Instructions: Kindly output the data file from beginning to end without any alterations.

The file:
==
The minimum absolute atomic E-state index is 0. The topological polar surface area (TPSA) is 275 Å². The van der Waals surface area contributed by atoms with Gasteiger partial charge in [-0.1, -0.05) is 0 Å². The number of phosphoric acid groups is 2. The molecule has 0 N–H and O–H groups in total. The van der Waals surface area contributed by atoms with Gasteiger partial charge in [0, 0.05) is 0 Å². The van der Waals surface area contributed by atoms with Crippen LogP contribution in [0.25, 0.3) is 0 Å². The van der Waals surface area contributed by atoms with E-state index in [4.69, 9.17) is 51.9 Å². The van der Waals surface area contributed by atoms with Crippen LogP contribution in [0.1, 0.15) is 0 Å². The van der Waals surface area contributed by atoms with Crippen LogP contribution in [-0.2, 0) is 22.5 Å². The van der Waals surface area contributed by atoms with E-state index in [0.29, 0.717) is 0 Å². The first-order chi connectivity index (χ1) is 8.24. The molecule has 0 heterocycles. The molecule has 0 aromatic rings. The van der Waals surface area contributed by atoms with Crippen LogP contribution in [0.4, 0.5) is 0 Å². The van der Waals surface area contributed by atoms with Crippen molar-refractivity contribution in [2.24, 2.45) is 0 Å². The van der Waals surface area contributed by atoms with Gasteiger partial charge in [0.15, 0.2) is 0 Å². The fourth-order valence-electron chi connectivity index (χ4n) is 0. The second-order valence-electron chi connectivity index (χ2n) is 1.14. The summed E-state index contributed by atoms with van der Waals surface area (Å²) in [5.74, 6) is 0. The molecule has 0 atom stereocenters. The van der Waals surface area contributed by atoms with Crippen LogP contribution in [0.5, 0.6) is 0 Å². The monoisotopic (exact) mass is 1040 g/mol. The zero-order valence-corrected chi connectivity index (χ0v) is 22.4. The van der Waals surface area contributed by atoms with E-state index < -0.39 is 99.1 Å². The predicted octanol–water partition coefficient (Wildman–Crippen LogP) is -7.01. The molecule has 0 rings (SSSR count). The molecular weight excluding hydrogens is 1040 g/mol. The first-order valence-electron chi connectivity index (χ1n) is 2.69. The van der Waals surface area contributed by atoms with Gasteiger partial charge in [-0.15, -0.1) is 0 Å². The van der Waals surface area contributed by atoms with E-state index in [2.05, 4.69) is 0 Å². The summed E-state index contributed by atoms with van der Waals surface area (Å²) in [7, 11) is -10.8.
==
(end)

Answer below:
The minimum absolute atomic E-state index is 0. The topological polar surface area (TPSA) is 275 Å². The van der Waals surface area contributed by atoms with Gasteiger partial charge in [-0.1, -0.05) is 0 Å². The number of phosphoric acid groups is 2. The molecule has 0 N–H and O–H groups in total. The van der Waals surface area contributed by atoms with Gasteiger partial charge in [0, 0.05) is 0 Å². The van der Waals surface area contributed by atoms with Crippen LogP contribution in [0.25, 0.3) is 0 Å². The van der Waals surface area contributed by atoms with E-state index in [4.69, 9.17) is 51.9 Å². The van der Waals surface area contributed by atoms with Crippen LogP contribution in [0.1, 0.15) is 0 Å². The van der Waals surface area contributed by atoms with Crippen LogP contribution in [-0.2, 0) is 22.5 Å². The van der Waals surface area contributed by atoms with E-state index in [0.29, 0.717) is 0 Å². The first-order chi connectivity index (χ1) is 8.24. The molecule has 0 heterocycles. The molecule has 0 aromatic rings. The van der Waals surface area contributed by atoms with Crippen LogP contribution in [0.4, 0.5) is 0 Å². The van der Waals surface area contributed by atoms with Crippen molar-refractivity contribution in [2.24, 2.45) is 0 Å². The van der Waals surface area contributed by atoms with Gasteiger partial charge in [0.15, 0.2) is 0 Å². The fourth-order valence-electron chi connectivity index (χ4n) is 0. The second-order valence-electron chi connectivity index (χ2n) is 1.14. The summed E-state index contributed by atoms with van der Waals surface area (Å²) in [5.74, 6) is 0. The molecule has 0 atom stereocenters. The van der Waals surface area contributed by atoms with Crippen LogP contribution in [0.5, 0.6) is 0 Å². The monoisotopic (exact) mass is 1040 g/mol. The zero-order valence-corrected chi connectivity index (χ0v) is 22.4. The van der Waals surface area contributed by atoms with E-state index < -0.39 is 99.1 Å². The predicted octanol–water partition coefficient (Wildman–Crippen LogP) is -7.01. The molecule has 0 rings (SSSR count). The molecular weight excluding hydrogens is 1040 g/mol. The first-order valence-electron chi connectivity index (χ1n) is 2.69. The van der Waals surface area contributed by atoms with Gasteiger partial charge in [-0.15, -0.1) is 0 Å². The van der Waals surface area contributed by atoms with E-state index in [2.05, 4.69) is 0 Å². The summed E-state index contributed by atoms with van der Waals surface area (Å²) in [7, 11) is -10.8.